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UrtheCast & Science Channel to Broadcast World's First High-Def Video of Earth

UrtheCast & Science Channel to Broadcast World's First High-Def Video of Earth

UrtheCast and Science Channel announced today an exclusive partnership to bring viewers the world's first High-Definition video of Earth, streamed in near real time, from the International Space Station (ISS) as it orbits over 200 miles above Earth. The programming will be developed once UrtheCast's HD cameras are installed on the ISS and video streaming begins.

In addition, The Science Channel - harnessing UrtheCast's dynamic HD video of Earth - will develop programming surrounding the UrtheCast project, including a special program that examines the history and technology that makes UrtheCast unique.

"This exciting partnership will tell UrtheCast's unique story, and the story of Earth, in a highly compelling way," says UrtheCast's Co-Founder and Executive Vice President, Wade Larson. "The Science Channel speaks to a large audience of inquisitive minds; it's precisely the type of audience that UrtheCast appeals to. We're looking forward to working with The Science Channel team, and can't wait to see the programming it leads to."

"We are the home for space programming on television," said Debbie Adler Myers, executive vice president and general manager, Science Channel. "Our viewers expect us to have the best, most authoritative television programs about space. UrtheCast helps us build on that promise, giving Science Channel the most stunning live images of Earth for use online and on-air."

In partnership with Russia's largest space organization, RSC Energia, and the UK's Rutherford Appleton Laboratory (RAL), UrtheCast is currently building two cameras and utilizing a ground station network across the globe. Once the cameras 'go live' in late 2013, UrtheCast's socially-integrated platform will begin to stream its dynamic Earth footage to the web and to user smartphones.

The UrtheCast vision began in 2010 when cofounders Wade Larson and Dr. George Tyc - both space industry veterans - hatched the idea of putting cameras on the Space Station. Their idea soon evolved into an international project, spanning Vancouver, Toronto, Moscow, London, Vancouver, and San Francisco. The UrtheCast team continues to refine its unique goal: to provide an interactive Earth video platform for internet users, app developers, educators, media outlets, government bodies, humanitarian relief organizations, and environmental monitoring services.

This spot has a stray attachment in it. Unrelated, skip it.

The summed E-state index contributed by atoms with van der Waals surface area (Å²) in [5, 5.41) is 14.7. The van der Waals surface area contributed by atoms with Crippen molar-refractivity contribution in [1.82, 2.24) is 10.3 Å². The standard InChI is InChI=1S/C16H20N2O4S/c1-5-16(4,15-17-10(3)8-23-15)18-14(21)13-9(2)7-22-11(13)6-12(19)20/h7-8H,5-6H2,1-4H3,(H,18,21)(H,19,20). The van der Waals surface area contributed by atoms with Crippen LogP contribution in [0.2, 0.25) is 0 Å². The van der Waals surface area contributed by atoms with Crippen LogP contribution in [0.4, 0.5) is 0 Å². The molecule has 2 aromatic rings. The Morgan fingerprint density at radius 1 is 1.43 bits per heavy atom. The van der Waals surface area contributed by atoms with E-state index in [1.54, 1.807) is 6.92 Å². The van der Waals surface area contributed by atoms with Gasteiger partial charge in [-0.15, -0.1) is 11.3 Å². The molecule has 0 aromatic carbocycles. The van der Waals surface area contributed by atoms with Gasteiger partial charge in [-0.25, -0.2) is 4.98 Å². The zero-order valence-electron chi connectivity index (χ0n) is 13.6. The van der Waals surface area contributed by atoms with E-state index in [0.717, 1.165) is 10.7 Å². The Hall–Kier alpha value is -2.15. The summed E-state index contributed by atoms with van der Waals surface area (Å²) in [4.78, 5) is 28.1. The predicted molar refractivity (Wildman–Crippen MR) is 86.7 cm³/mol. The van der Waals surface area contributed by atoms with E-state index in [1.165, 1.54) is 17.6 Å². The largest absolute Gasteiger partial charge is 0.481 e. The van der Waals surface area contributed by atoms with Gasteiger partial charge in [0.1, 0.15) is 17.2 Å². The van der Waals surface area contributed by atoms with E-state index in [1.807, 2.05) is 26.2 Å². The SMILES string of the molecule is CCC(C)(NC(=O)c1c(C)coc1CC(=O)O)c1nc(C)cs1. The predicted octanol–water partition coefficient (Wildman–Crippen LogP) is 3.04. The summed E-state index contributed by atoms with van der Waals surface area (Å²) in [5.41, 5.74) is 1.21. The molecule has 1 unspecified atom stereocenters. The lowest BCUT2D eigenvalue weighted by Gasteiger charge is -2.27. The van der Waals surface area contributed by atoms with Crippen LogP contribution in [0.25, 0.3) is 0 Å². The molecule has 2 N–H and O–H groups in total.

About Science Channel

Science Channel, a division of Discovery Communications, Inc. (Nasdaq: DISCA, DISCB, DISCK), is home for the thought provocateur, the individual who is unafraid to ask the killer questions of "how" and "why not." The network is a playground for those with audacious intellects and features programming willing to go beyond imagination to explore the unknown. Guided by curiosity, Science Channel looks for innovation in mysterious new worlds as well as in its own backyard. Science Channel and The Science Channel HD simulcast reach more than nearly 80 million U.S. households. The network also features high-traffic online and social media destinations, including ScienceChannel.com, facebook.com/Science Channel and twitter.com/Science Channel.

About UrtheCast

Earth Video Camera Inc. (operating as 'UrtheCast') is developing the world's first near-live HD video feed of Earth, from space. Working with renowned aerospace partners from across the globe, UrtheCast is building, launching, installing, and will operate two cameras on the Russian segment of the International Space Station. Video data captured by the cameras will be downlinked to ground stations across the planet and displayed on the UrtheCast web platform, or distributed directly to exclusive partners and customers. UrtheCast will provide this interactive platform and Earth imagery for Internet users, app developers, educators, media outlets, government bodies, humanitarian relief organizations, and environmental monitoring services.

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